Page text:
Filipino Reviews Reviews

Film Review: Ode to Nothing (2018) by Dwein Ruedas Baltazar

Nominated for seven awards at the 2019 Famas (it won two, for Production Design and Cinematography), “” is a rather unusual film that lingers between the black comedy and the drama and mostly focuses on the “relationship” between an embalmer and a cadaver.

Ode to Nothing” is screening at Fantasia 2019

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The embalmer mentioned is Sonya, a former maid who lives a life with no friends, desperately trying to keep her family-owned funeral home afloat, while living in a large house just with her rather strange father. Her financial situation is awful, and the presence of a constantly nagging usurer named Theodore, makes matters even harder. Sonya's only solace is to hear the Chinese folk song “Mo Li Hua” over and over again.

Her luck, however, seems to change when a pair of strangers appears in the parlor with a bloodied corpse, and ask her to take care of it, no questions asked. Sonya reluctantly agrees, but the body of the old woman seems to bring her much luck, as after the incident, customers fill the parlor and work picks up significantly, while Sonya starts talking to her estranged father again and even befriends Elmer, a local taho vendor. However, her relationship with the cadaver takes a rather unusual path, as Sonya, and eventually her father, treat it as an actual human being, talking, sleeping and even having fights with it (formalin helps much in this whole situation). Theodore, however, still lurks around…

directs a film that deals with loneliness and alienation, particularly in the small towns, but most of all, death, and especially the way people perceive it. Her approach, however, is what makes the film truly unique as this “cohabitation” with the cadaver induces the movie with a very amusing sense of black humor, without, though, stripping the social comments of any seriousness, even for a second. The scenes where Sonya is fighting with the corpse and the overall behaviour of her father towards her actions are hilarious, and the various scenes in the dinner table where the dead body is strapped on a chair are bound to draw much laughter to anyone who watches the movie. However, as the story progresses, reality becomes a factor and Sonya's downward spiral to paranoia comes to the fore, with the finale cementing this element in the harshest fashion. This part is the most obvious source of drama in the movie, while the combination of the two (comedy and drama) carries the narrative for the whole of its 92 minutes.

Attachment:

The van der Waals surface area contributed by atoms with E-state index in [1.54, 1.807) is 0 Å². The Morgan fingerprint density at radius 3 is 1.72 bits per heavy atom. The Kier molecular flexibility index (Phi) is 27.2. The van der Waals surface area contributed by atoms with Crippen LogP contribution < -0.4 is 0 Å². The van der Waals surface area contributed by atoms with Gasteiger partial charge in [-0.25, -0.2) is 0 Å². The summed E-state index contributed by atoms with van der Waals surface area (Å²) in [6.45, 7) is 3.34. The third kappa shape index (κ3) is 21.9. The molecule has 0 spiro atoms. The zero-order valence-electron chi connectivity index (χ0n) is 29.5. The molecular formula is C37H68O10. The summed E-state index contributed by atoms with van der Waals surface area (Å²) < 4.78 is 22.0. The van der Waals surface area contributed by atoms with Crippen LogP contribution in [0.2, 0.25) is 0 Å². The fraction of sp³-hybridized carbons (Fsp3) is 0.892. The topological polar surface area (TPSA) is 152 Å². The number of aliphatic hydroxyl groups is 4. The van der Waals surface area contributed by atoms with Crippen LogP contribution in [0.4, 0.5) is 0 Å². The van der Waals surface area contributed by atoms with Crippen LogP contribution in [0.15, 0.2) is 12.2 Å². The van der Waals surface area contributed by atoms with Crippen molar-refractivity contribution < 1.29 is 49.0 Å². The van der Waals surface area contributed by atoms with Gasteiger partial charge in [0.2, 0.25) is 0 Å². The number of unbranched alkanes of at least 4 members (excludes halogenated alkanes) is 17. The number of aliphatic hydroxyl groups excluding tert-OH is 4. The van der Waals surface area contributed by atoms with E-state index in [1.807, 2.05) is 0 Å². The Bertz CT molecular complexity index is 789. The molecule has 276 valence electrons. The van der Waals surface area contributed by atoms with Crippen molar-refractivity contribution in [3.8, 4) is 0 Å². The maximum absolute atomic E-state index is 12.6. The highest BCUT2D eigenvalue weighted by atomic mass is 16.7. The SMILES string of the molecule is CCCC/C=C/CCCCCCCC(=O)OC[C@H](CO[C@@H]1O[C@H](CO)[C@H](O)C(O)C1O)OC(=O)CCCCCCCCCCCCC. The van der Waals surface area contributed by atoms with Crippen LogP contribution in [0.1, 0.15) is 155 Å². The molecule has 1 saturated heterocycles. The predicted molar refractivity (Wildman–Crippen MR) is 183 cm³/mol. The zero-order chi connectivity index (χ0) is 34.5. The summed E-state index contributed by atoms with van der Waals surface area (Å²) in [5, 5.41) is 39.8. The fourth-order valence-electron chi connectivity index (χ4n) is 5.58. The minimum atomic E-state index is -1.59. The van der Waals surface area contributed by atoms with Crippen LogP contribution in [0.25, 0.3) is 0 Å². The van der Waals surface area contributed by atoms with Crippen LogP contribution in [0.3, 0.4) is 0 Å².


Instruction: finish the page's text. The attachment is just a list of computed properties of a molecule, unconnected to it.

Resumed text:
The fact that people will find solace in anything that comes their way, in order to cope with their loneliness, is one of the main concepts, while the connection Sonya and her father share with the dead body seems to state that, due to their social situation, they are not so different from being dead themselves. In that regard, one could say that Theodore plays the role of the Grim Reaper, who is just waiting to suck the last drop of life from Sonya.

And talking about Sonya, (formerly known as Pokwang) gives an astonishing performance as a woman who tries to hung onto any little shred of hope, realizing the futility of her efforts, at least until paranoia (and Theodore) come knocking. Baltazar anchors the film on her and she delivers in great fashion, in a performance that reminded me much of Marsha Timothy's in “Marlina the Murderer in Four Acts”. as Theodore is fittingly despicable while as the father is delightfully unconventional (to say the least).

The awards Neil Daza received for the cinematography and Maolen Fadul for the production design are definitely well deserved. The first implements a great style of framing which induces the movie with a sense of claustrophobia that mirrors Sonya's situation, while his framing, particularly in the many shots through the windows in the house, which serve as cadre, are exceptional. The sense of claustrophobia is heightened by Fadul's work who presents a house whose “decay” seems to state the fact that the family used to be rich but are on a distinct downward spiral. Probably the greatest technical aspect, however, comes from the way the dead body functions in the film, which I would really like to know more about. (An interview is already on the way)

“Ode to Nothing” is an unusual but very interesting film, whose quality becomes obvious through the direction, the acting, and the production values. It is always good to watch movies by directors who try different things, and Baltazar has managed to do so and in the same time, to present a work of true quality.

About the author

Panos Kotzathanasis

My name is Panos Kotzathanasis and I am Greek. Being a fan of Asian cinema and especially of Chinese kung fu and Japanese samurai movies since I was a little kid, I cultivated that love during my adolescence, to extend to the whole of SE Asia.

Starting from my own blog in Greek, I then moved on to write for some of the major publications in Greece, and in a number of websites dealing with (Asian) cinema, such as Taste of Cinema, Hancinema, EasternKicks, Chinese Policy Institute, and of course, Asian Movie Pulse. in which I still continue to contribute.

In the beginning of 2017, I launched my own website, Asian Film Vault, which I merged in 2018 with Asian Movie Pulse, creating the most complete website about the Asian movie industry, as it deals with almost every country from East and South Asia, and definitely all genres.

You can follow me on Facebook and Twitter.

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